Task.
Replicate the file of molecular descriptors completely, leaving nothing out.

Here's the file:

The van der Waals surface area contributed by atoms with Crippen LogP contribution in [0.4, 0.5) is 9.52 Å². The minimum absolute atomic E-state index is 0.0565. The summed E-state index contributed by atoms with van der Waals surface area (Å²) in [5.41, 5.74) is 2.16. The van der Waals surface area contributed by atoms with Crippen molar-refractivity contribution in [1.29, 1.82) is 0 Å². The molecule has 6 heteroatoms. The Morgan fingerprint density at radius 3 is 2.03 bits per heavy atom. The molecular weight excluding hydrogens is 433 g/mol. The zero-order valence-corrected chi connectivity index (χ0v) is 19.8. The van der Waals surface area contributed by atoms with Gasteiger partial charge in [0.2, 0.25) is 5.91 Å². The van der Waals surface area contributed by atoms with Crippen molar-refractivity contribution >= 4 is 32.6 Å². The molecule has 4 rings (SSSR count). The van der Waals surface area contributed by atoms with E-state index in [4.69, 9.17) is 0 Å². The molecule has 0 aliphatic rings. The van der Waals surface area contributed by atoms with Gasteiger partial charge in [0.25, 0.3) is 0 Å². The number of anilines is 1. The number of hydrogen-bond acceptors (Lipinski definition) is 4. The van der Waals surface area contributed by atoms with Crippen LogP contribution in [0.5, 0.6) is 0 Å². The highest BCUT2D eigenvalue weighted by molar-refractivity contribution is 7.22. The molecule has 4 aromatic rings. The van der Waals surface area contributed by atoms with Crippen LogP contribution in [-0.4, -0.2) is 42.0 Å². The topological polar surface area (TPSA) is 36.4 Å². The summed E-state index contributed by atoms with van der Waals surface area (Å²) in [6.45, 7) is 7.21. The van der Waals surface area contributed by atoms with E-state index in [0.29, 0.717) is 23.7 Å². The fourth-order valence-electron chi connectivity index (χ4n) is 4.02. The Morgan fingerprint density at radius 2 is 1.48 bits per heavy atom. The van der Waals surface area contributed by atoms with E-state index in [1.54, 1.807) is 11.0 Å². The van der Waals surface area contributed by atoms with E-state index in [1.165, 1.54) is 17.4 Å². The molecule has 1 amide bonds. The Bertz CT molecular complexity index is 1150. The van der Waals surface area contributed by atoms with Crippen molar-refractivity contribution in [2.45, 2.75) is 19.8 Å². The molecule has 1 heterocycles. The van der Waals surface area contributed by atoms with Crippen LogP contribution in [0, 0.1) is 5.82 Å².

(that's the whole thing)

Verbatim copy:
The van der Waals surface area contributed by atoms with Crippen LogP contribution in [0.4, 0.5) is 9.52 Å². The minimum absolute atomic E-state index is 0.0565. The summed E-state index contributed by atoms with van der Waals surface area (Å²) in [5.41, 5.74) is 2.16. The van der Waals surface area contributed by atoms with Crippen molar-refractivity contribution in [1.29, 1.82) is 0 Å². The molecule has 6 heteroatoms. The Morgan fingerprint density at radius 3 is 2.03 bits per heavy atom. The molecular weight excluding hydrogens is 433 g/mol. The zero-order valence-corrected chi connectivity index (χ0v) is 19.8. The van der Waals surface area contributed by atoms with Gasteiger partial charge in [0.2, 0.25) is 5.91 Å². The van der Waals surface area contributed by atoms with Crippen molar-refractivity contribution >= 4 is 32.6 Å². The molecule has 4 rings (SSSR count). The van der Waals surface area contributed by atoms with E-state index in [4.69, 9.17) is 0 Å². The molecule has 0 aliphatic rings. The van der Waals surface area contributed by atoms with Gasteiger partial charge in [0.25, 0.3) is 0 Å². The number of anilines is 1. The number of hydrogen-bond acceptors (Lipinski definition) is 4. The van der Waals surface area contributed by atoms with Crippen LogP contribution in [0.5, 0.6) is 0 Å². The highest BCUT2D eigenvalue weighted by molar-refractivity contribution is 7.22. The molecule has 4 aromatic rings. The van der Waals surface area contributed by atoms with Crippen LogP contribution in [-0.4, -0.2) is 42.0 Å². The topological polar surface area (TPSA) is 36.4 Å². The summed E-state index contributed by atoms with van der Waals surface area (Å²) in [6.45, 7) is 7.21. The van der Waals surface area contributed by atoms with E-state index in [0.29, 0.717) is 23.7 Å². The fourth-order valence-electron chi connectivity index (χ4n) is 4.02. The Morgan fingerprint density at radius 2 is 1.48 bits per heavy atom. The van der Waals surface area contributed by atoms with E-state index in [1.54, 1.807) is 11.0 Å². The van der Waals surface area contributed by atoms with E-state index in [1.165, 1.54) is 17.4 Å². The molecule has 1 amide bonds. The Bertz CT molecular complexity index is 1150. The van der Waals surface area contributed by atoms with Crippen molar-refractivity contribution in [2.45, 2.75) is 19.8 Å². The molecule has 1 heterocycles. The van der Waals surface area contributed by atoms with Crippen LogP contribution in [0, 0.1) is 5.82 Å².